Actually generates
Indeed and (and the signs do make sense) thus
You might be interested in reading here.
Okay, I've been making a brief foray into quadratic Diophantine equations. Here's my practice equation and it's solution to Pell form. (My questions will come after the derivation.)
Let b = 2a + 1
Now take this a modulo 7:
Thus, since 7 is prime we obtain:
so
where y is any integer.
Plugging this in for b:
Let giving (finally!)
This is a Pell equation. One solution to this is (x, y) = (1, 0), which generates the solutions (a, c) = (0, 1); (-1, 1).
A second solution (x, y) = (-1, 0) generates (a, c) = (0, -1); (-1, -1). So far so good.
Another solution to the Pell equation is (x, y) = (3, 1), which generates the solutions (a, c) = (4, 2); (5, 4). We can generate (a, c) = (4, -2); (5, -4) from (x, y) = (-3, 1). ((x, y) = (3, -1) and (-3, -1) simply copy these solutions.)
My first question: The "solutions" (a, c) = (4, 2); (4, -2) do not solve the original equation. Why do these solutions appear?
My second question: Two solutions (a, c) = (2, -2); (2, 2) do not appear using this method. Yet I understood that all solutions to the original equation derive from solutions to the Pell equation? I can't find a solution to the Pell equation that generates them.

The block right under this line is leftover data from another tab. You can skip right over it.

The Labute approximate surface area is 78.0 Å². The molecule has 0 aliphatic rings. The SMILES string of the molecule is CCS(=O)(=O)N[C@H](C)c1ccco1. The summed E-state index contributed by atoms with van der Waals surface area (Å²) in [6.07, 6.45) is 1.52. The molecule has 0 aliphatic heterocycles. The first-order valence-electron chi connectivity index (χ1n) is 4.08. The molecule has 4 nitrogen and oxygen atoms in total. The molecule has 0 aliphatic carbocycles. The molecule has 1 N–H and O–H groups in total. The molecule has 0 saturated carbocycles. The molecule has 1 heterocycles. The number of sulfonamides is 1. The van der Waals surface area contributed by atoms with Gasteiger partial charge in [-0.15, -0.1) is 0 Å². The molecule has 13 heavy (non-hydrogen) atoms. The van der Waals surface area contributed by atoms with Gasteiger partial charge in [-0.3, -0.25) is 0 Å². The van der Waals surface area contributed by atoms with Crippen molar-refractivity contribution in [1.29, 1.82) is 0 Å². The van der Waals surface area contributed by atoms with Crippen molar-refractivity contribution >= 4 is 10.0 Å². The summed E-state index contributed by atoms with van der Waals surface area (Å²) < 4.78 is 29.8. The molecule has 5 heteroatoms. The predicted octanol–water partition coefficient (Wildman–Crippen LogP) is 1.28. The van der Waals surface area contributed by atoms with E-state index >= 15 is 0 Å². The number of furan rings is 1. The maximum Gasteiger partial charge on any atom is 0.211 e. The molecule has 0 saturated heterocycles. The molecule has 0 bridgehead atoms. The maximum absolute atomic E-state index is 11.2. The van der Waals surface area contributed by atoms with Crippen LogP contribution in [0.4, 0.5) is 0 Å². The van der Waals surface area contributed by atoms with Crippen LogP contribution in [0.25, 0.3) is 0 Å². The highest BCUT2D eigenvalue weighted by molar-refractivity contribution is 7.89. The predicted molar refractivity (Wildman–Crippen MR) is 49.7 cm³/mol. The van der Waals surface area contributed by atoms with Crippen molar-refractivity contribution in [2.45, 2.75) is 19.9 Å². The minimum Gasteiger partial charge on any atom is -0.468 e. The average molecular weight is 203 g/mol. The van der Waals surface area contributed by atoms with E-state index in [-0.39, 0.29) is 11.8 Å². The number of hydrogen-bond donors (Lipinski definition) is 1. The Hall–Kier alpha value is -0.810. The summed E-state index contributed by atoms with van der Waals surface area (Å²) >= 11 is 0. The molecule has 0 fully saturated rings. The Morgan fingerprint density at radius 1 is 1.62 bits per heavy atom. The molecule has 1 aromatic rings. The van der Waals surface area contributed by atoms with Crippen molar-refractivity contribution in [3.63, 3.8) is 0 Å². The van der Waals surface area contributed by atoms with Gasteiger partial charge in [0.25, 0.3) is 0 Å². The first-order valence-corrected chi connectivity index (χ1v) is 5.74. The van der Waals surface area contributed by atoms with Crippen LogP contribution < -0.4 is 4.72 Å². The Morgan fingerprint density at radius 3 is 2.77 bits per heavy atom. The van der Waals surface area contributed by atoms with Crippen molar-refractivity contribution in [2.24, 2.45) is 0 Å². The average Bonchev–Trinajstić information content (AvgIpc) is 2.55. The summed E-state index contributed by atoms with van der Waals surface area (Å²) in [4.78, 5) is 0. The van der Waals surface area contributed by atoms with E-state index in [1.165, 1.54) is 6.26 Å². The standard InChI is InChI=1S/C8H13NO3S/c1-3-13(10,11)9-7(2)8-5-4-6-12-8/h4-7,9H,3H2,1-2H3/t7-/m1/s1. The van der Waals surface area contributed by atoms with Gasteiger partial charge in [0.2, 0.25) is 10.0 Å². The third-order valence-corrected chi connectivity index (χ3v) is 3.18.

Thanks!
-Dan
I will look at the document. Thank you!
I'm still having a problem with the derivation of (a, c) = (2, 2) from (x, y) = (3, 1). Keeping track of the signs was confusing at first, so I did the problem backward. We need the equations:
Now, the solution for c from the first equation is what gives the (+/-) in the second equation. When I plug that through the first solution that only gives me two possibilities for (x, y) and neither solve the Pell equation. In order to generate a valid solution to the Pell equation, that is (a, c) = (2, 2), we need to assume that the (+/-) in the second equation is an extra (+/-) not correlated to the (+/-) on the solution of c. I can't see how this can be.
-Dan
Actually, is comes from:
and ...
Don't forget that if is a solution to , then so is (with all 4 possibilities)
I prefer going though linear equations though:
You have (look back at your equations) : and (you use the signs that are that the same level )
Thus:
and : only 2 possibilities (either plus in both, or minus in both).
And then .
With we get:
and
Pick the - sign then : and thus
Pick the + sign then: and hence
Both and are solutions to the original equation.
Here with the linear equation we don't need to consider since the different solutions come from .